Setting the Record Straight on Terror Watch Lists

Pajamas Media recently posted a story in which CNN reporter Drew Griffin claimed that he was put on a TSA watch list as retaliation for a story he did on TSA. A lot of readers found it credible, judging by the comments. That's unfortunate, since the story is quite simply false.

Let's start with the notion that TSA can just put people on the watch list on a whim. In fact, responsibility for the watch list rests with the Terrorist Screening Center, an interagency operation managed by the FBI. The nomination process has been outlined in public testimony a few times: there are three rigorous levels of review before a name ends up on the watch list -- within the agency nominating, at the National Counter Terrorism Center, and then finally at the Terrorist Screening Center. An extremely small percentage of the watch list is used by TSA and the airlines for aviation security -- TSA doesn't add anyone on its own. (For the record, the no-fly and selectee lists combined do not exceed 50,000 individuals, and the consolidated list is smaller than 400,000 individuals.) TSA can nominate individuals to the terrorist watch list through that same three-level process, but it is extremely rare. TSA would have to meet the same criteria for nomination that other agencies do and it has to be reviewed by DHS and so on. Investigative journalism is not among the criteria.

Second, I've checked with TSA. They say categorically that CNN reporter Drew Griffin is not on the watch list. Not now, not then, not ever.

So why does Griffin think he's being retaliated against? I can think of a couple of possibilities. First, TSA protocols require that some passengers be put through secondary screening on a random basis. If the passenger is prone to paranoia, of course, nothing looks random; screening is treated as confirmation that there really is a government conspiracy against the passenger.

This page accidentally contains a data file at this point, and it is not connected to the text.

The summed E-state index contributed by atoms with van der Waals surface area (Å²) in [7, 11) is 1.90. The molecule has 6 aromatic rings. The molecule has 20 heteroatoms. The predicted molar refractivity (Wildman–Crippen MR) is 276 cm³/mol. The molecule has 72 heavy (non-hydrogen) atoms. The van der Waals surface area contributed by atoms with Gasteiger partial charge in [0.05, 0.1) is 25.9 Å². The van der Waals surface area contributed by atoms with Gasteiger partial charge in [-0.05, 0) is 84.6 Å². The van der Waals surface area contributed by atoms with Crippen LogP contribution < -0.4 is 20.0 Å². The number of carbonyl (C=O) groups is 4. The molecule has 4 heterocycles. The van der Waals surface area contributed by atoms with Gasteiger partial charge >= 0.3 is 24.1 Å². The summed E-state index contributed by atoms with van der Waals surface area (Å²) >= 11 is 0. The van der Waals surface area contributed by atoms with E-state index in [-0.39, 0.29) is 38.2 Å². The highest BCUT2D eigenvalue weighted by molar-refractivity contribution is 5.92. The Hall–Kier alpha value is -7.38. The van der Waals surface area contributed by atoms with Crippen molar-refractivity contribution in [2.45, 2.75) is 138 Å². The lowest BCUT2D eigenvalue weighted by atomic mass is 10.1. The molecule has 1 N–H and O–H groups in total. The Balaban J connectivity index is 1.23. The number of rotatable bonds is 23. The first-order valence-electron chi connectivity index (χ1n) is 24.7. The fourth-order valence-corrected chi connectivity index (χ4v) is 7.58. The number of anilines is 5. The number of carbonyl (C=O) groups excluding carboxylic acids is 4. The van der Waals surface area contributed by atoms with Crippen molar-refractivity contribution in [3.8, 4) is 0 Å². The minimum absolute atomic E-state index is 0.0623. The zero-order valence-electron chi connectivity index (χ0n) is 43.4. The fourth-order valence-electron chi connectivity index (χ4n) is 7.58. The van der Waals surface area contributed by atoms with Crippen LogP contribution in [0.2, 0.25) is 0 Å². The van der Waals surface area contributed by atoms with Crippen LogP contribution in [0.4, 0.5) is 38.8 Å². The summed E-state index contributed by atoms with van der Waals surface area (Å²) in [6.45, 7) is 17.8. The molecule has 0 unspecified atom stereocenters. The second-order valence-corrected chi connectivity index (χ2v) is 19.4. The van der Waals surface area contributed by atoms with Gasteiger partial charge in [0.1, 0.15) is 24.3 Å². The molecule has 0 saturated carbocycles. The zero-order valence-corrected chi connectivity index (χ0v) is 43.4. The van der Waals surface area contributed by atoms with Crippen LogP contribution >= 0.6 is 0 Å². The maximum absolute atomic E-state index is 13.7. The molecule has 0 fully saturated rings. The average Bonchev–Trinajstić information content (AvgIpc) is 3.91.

The other possibility is that a terrorism suspect with a name like Drew Griffin ended up on the watch list, and the airlines can't tell Drew Griffin the suspect from Drew Griffin the CNN reporter. I should begin by acknowledging that I can't confirm the presence of a name like Drew Griffin on the list; for obvious reasons, the government doesn't announce what names are on the list. But I can say that Griffin the reporter is not on the list and never has been.

Does that do him any good? We've all heard stories about people who've been hassled for years because they have the same name as a terrorist, and somehow no one seems to be able to do anything about it. Well, the good news is that the government has heard the stories too, and we've done something about it. People whose names match a terrorist's name or alias can now straighten the error out and cut down on the hassles dramatically, just by supplying their date of birth. The bad news is that certain airlines have made this solution a lot less useful than it should be.